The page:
As a wine professional and enthusiast, I go through a lot of bottles of wine. When I was on the road selling wine, the same sample bottle should last up to 2 days so I can taste it with as many customers as possible. Of course, wine was a little different the next day, or some wines completely fell apart (yeah, still remember the names, but I am not telling).
When I took already opened bottle out of my wine bag, some of my customers asked me how long it has been opened. Not, that they complained – but to get an idea how to judge the wine. Once the bottle is opened, it keeps changing. Most of the time it changes for good and sometimes for the worse.
The exposure to oxygen first benefits the wine, it encourages the release of the aroma and flavor – but when exposed for too long, it will harm the wine. Some, especially vintage bottles, should be handled with care – the wine is fragile and can fail rapidly if left opened.
In our household it doesn’t happen very often that we need to store unfinished wine. (My husband, reading it just commented: “That’s right!”). Could I sense a little sarcasm there? But, occasionally, we don’t finish the bottle. So what to do, what to do, to protect the precious taste you just enjoyed?
When you don’t want to waste your great bottle of wine, it is not enough just simply stack the cork back in. The oxygen left in the bottle will do its harm. If you are serious about your wine, it’s worth to try some preservation system.
Pumping the air out and vacuum seal the bottle seemed to be the easiest solution. I have done it few times, but couldn’t say if it really protected the wine for more than 24-48 hours. It can do a decent job in preserving your wine for a short period of time.
Many people swear by the wine preservers. Yes, I mean those cans of gas (unscented, non-toxic gas) that is sprayed into the bottle to remove all the oxygen. Its thin straw allows you to spray on the side of the cork right before you push it back into the bottle.
It’s well known system that works for the restaurants and wine professionals. I don’t know many private people, that use it at home. I have to admit, I didn’t try it myself. The idea that I am spraying something into my wine didn’t play well with me.
The professional wine dispensers, when you have wines under the pressure of nitrogen, seems to be the best way to go (and I can testify that the wine stays fresh for several days).But that’s perfect solution for the restaurants and wine bars. We don’t usually need to keep open 3 bottles at the same time, not to mention the cost of the unit and a struggle to get nitrogen tanks.
When I read about it up front, I learned that the Wine Shield was in fact a foil, that was inserted into your opened bottle of wine, when you planned to keep it. By floating on the surface of the wine, it significantly reduced the oxidation process that compromises the aroma and taste of the wine if kept just re-corked. Really?! Just a simple idea that makes a lot of sense!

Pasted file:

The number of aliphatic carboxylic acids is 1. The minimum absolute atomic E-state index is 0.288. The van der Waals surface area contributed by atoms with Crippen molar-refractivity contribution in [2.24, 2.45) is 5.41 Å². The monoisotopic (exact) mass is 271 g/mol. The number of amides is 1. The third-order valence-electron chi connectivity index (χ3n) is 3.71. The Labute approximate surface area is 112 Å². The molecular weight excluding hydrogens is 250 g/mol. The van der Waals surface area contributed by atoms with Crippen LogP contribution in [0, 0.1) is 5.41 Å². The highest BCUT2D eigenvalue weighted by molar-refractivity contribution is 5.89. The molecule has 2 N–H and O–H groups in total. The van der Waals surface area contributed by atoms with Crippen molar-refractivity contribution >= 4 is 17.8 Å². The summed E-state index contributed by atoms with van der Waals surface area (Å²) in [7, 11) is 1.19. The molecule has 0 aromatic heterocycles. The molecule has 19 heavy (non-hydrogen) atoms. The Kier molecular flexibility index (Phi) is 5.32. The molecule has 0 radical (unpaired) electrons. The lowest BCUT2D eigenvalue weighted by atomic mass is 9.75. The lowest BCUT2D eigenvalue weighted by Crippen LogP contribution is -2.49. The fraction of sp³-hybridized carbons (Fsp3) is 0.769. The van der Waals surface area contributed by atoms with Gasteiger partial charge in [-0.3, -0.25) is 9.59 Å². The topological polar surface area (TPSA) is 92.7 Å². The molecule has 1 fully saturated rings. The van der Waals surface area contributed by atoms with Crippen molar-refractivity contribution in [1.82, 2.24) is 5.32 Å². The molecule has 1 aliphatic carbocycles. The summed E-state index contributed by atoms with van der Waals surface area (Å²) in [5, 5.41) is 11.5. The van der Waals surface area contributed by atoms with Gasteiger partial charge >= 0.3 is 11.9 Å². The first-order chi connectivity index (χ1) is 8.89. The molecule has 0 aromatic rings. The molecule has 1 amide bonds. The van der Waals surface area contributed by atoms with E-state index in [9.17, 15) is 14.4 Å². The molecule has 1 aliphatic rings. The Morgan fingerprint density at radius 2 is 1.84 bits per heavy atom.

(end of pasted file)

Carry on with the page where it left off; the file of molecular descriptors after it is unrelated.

By now I was really eager to try it. With an uneasy feeling in my heart, I have left almost half bottle of Napa Valley Cabernet Sauvignon unfinished. I know, what do we have to sacrifice for the science?!
I have to note here, that the company suggests to insert the Wine Shield disc right after the first glass of wine is poured. But then again, I like my red wine to breath a little. (And I also read the whole instruction afterword, sorry…) My Cabernet was 2004 vintage, a wine already aged – which is usually even harder to keep open and fresh.
I struggled a little with the instructions. It seemed complicated and I didn’t want to mess it up right from beginning. Don’t forget, I am a blonde! The box came with a little plastic twister that was supposed to be placed through the openings of the pocket, on each side of the “Shield”. Not worries, although I don’t think I got it right – when placed above the bottle and pushed through, it found its place all right.
The foil effortlessly spread on the surface and stayed in place, even when we poured a little more wine later that evening. I even liked the little grape design on it. Sometimes the simplest solution might ended up to be the best! I think the inventor of this idea must have been a serious wine lover, perhaps having the same issues with different preservers, as I had.
I tasted the wine after 48 hours. It had the same brightness, didn’t fail, I found it in great shape. I re-tasted the wine again the next day, and it seemed to be perfectly all right. Without protection, that wine would be good for cooking, maybe. This is what’s left in the bottle, when the wine is finished. It can stay in the bottle and be thrown away with it:
Yes, sometimes the simplest smart solution might ended up to be the best! So would I recommend this to my friends? Absolutely! It’s easy to use (yeah, even I figured it out), doesn’t require any additional equipment (you can go to the picnic and have one in your pocket). What I also like about Wine Shield is the single use. You don’t keep pushing the same cork to different wines or keep washing the stuff that you use.
Most importantly, it doesn’t cost a fortune! You can get a pack of 10 for just $ 11.99! Honestly, how often do you need to keep a leftover wine? Exactly! So that pack of 10 Wine Shields is going to last you for awhile! Good job, Wine Shield! Thank you for the opportunity to be one of the first users to get to try it. I am sold!
2 thoughts on “Sometimes the simplest solution might be the best”
Thank you! I really liked it so I want to share it with others too! There are plenty of fancy, expensive products out there that don't do the trick. I think the simplicity of Wine Shield is genius.
You have the most informative blog I've ever read. Every detail counts. Thanks for posting this one. You are amazing. Cheers!